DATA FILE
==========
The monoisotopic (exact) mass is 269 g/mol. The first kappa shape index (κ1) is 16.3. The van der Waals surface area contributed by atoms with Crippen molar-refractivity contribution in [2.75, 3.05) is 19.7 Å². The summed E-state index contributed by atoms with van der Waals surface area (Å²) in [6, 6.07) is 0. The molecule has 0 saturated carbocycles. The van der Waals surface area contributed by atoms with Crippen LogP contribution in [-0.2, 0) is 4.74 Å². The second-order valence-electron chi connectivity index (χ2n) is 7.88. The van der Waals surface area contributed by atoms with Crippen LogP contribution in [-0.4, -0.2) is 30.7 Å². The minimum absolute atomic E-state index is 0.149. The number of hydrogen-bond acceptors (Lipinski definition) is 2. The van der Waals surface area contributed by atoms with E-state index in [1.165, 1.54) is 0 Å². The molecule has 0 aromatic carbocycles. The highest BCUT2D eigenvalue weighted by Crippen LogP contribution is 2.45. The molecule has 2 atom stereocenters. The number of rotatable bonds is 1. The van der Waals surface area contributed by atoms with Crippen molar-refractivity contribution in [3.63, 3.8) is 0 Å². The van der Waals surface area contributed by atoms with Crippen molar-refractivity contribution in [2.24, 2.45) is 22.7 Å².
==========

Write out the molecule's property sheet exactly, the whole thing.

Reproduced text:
The monoisotopic (exact) mass is 269 g/mol. The first kappa shape index (κ1) is 16.3. The van der Waals surface area contributed by atoms with Crippen molar-refractivity contribution in [2.75, 3.05) is 19.7 Å². The summed E-state index contributed by atoms with van der Waals surface area (Å²) in [6, 6.07) is 0. The molecule has 0 saturated carbocycles. The van der Waals surface area contributed by atoms with Crippen LogP contribution in [-0.2, 0) is 4.74 Å². The second-order valence-electron chi connectivity index (χ2n) is 7.88. The van der Waals surface area contributed by atoms with Crippen LogP contribution in [-0.4, -0.2) is 30.7 Å². The minimum absolute atomic E-state index is 0.149. The number of hydrogen-bond acceptors (Lipinski definition) is 2. The van der Waals surface area contributed by atoms with E-state index in [1.165, 1.54) is 0 Å². The molecule has 0 aromatic carbocycles. The highest BCUT2D eigenvalue weighted by Crippen LogP contribution is 2.45. The molecule has 2 atom stereocenters. The number of rotatable bonds is 1. The van der Waals surface area contributed by atoms with Crippen molar-refractivity contribution in [3.63, 3.8) is 0 Å². The van der Waals surface area contributed by atoms with Crippen molar-refractivity contribution in [2.24, 2.45) is 22.7 Å².